In 2001, employees in the Netherlands had been with their current employer for an average nine years. Men stay with the same employer for considerably longer than women. Below age 35, however, men and women have the same period with the samee employer.
Average number of years with same employer, employed labour force
Slightly shorter period with same employer than in 1997
In 2001, employees (with a job of at least twelve hours a week) had worked for the same employer for nine years and two months on average; this was three months less than in 1997. One explanation for this was the tight labour market in recent years which resulted in more people switching jobs.
Half of employees in present job less than five years
In 2001 more than 1.1 million people had been with their present employer for less than a year, and 2.2 million for between one and five years. Nearly half of the employed labour force, therefore, had worked for their current employer for less than five years. On the other hand just over 1.1 million people had been with the same employer for longer than twenty years.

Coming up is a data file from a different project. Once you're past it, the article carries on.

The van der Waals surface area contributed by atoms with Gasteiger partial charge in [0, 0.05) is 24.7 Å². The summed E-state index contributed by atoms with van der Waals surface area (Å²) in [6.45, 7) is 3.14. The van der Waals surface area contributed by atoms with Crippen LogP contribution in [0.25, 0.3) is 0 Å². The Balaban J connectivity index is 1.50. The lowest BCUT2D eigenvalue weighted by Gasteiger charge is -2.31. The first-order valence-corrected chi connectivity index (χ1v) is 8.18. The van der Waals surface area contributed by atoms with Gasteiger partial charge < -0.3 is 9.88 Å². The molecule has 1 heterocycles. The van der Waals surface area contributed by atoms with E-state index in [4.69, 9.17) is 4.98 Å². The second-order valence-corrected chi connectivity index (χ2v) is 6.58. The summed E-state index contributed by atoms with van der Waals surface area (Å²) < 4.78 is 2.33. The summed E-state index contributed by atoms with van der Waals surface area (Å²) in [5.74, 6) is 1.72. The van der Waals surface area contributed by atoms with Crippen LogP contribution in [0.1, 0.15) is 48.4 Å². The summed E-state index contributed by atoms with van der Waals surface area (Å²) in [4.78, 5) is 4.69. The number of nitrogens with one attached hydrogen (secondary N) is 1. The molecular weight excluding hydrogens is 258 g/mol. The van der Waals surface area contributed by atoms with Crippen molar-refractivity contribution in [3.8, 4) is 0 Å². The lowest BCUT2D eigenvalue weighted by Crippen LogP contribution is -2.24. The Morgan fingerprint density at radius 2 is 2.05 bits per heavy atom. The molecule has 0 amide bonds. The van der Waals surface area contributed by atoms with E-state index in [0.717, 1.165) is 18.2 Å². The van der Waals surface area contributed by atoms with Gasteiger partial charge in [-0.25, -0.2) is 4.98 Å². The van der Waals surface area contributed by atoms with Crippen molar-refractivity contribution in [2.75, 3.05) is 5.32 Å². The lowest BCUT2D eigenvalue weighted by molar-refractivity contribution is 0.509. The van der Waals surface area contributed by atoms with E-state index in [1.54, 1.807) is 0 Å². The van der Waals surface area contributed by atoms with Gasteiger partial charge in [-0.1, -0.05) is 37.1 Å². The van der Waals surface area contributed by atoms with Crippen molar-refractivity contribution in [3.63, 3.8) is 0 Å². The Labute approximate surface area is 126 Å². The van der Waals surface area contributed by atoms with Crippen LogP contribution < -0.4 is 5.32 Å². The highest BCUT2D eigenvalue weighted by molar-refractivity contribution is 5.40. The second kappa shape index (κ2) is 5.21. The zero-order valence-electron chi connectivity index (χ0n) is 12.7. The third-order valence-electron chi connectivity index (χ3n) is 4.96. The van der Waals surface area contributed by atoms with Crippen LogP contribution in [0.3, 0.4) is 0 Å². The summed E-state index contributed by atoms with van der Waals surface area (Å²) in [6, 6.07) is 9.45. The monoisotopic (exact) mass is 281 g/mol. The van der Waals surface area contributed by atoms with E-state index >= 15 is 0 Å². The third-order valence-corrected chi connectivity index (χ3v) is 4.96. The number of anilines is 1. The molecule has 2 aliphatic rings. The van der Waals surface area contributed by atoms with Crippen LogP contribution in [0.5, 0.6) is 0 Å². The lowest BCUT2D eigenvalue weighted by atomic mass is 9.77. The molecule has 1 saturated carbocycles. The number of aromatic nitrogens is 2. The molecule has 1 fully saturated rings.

Labour force by period with the same employer, 2001
Men stay in a job for longer than women
Men had stayed with their present employer for considerably longer than women. In 2001 men had worked for their present employer for an average ten years and five months, women for seven years and three months.
Period of employment by sex and age, 2001
Young women stay in a job just as long as young men
The average period with the present employer was nearly the same for men and women under 35 years of age. Men aged 45 and older had been with their present employer for much longer than women of the same age, though, nearly six years more. Many women aged 45 and older gave up work for a time to look after their children, and had therefore worked for their present employer for a shorter period.